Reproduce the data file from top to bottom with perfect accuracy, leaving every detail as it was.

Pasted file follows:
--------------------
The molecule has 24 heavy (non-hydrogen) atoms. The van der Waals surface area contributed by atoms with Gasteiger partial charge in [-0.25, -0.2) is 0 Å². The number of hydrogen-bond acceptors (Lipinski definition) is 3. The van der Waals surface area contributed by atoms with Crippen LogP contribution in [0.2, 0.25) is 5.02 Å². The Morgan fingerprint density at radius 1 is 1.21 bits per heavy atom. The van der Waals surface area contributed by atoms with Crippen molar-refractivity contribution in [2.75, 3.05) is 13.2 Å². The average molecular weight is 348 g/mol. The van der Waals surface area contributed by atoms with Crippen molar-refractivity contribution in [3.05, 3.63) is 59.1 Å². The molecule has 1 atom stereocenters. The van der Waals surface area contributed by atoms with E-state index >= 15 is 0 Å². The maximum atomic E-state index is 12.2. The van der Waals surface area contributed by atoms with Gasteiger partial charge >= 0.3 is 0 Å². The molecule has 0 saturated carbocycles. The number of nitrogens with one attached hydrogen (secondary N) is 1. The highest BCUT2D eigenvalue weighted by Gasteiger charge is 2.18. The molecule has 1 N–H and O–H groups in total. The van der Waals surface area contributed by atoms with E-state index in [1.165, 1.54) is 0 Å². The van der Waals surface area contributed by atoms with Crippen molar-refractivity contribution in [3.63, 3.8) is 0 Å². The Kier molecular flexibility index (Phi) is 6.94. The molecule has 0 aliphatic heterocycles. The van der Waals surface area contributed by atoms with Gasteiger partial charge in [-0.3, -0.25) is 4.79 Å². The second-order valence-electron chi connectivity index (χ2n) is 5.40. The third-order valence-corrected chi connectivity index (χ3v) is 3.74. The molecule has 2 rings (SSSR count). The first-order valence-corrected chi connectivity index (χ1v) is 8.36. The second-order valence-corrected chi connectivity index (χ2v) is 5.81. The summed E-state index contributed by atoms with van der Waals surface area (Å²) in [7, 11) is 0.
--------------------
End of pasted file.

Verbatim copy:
The molecule has 24 heavy (non-hydrogen) atoms. The van der Waals surface area contributed by atoms with Gasteiger partial charge in [-0.25, -0.2) is 0 Å². The number of hydrogen-bond acceptors (Lipinski definition) is 3. The van der Waals surface area contributed by atoms with Crippen LogP contribution in [0.2, 0.25) is 5.02 Å². The Morgan fingerprint density at radius 1 is 1.21 bits per heavy atom. The van der Waals surface area contributed by atoms with Crippen molar-refractivity contribution in [2.75, 3.05) is 13.2 Å². The average molecular weight is 348 g/mol. The van der Waals surface area contributed by atoms with Crippen molar-refractivity contribution in [3.05, 3.63) is 59.1 Å². The molecule has 1 atom stereocenters. The van der Waals surface area contributed by atoms with E-state index >= 15 is 0 Å². The maximum atomic E-state index is 12.2. The van der Waals surface area contributed by atoms with Gasteiger partial charge >= 0.3 is 0 Å². The molecule has 0 saturated carbocycles. The number of nitrogens with one attached hydrogen (secondary N) is 1. The highest BCUT2D eigenvalue weighted by Gasteiger charge is 2.18. The molecule has 1 N–H and O–H groups in total. The van der Waals surface area contributed by atoms with E-state index in [1.165, 1.54) is 0 Å². The van der Waals surface area contributed by atoms with Crippen molar-refractivity contribution in [3.63, 3.8) is 0 Å². The Kier molecular flexibility index (Phi) is 6.94. The molecule has 0 aliphatic heterocycles. The van der Waals surface area contributed by atoms with Gasteiger partial charge in [-0.3, -0.25) is 4.79 Å². The second-order valence-electron chi connectivity index (χ2n) is 5.40. The third-order valence-corrected chi connectivity index (χ3v) is 3.74. The molecule has 2 rings (SSSR count). The first-order valence-corrected chi connectivity index (χ1v) is 8.36. The second-order valence-corrected chi connectivity index (χ2v) is 5.81. The summed E-state index contributed by atoms with van der Waals surface area (Å²) in [7, 11) is 0.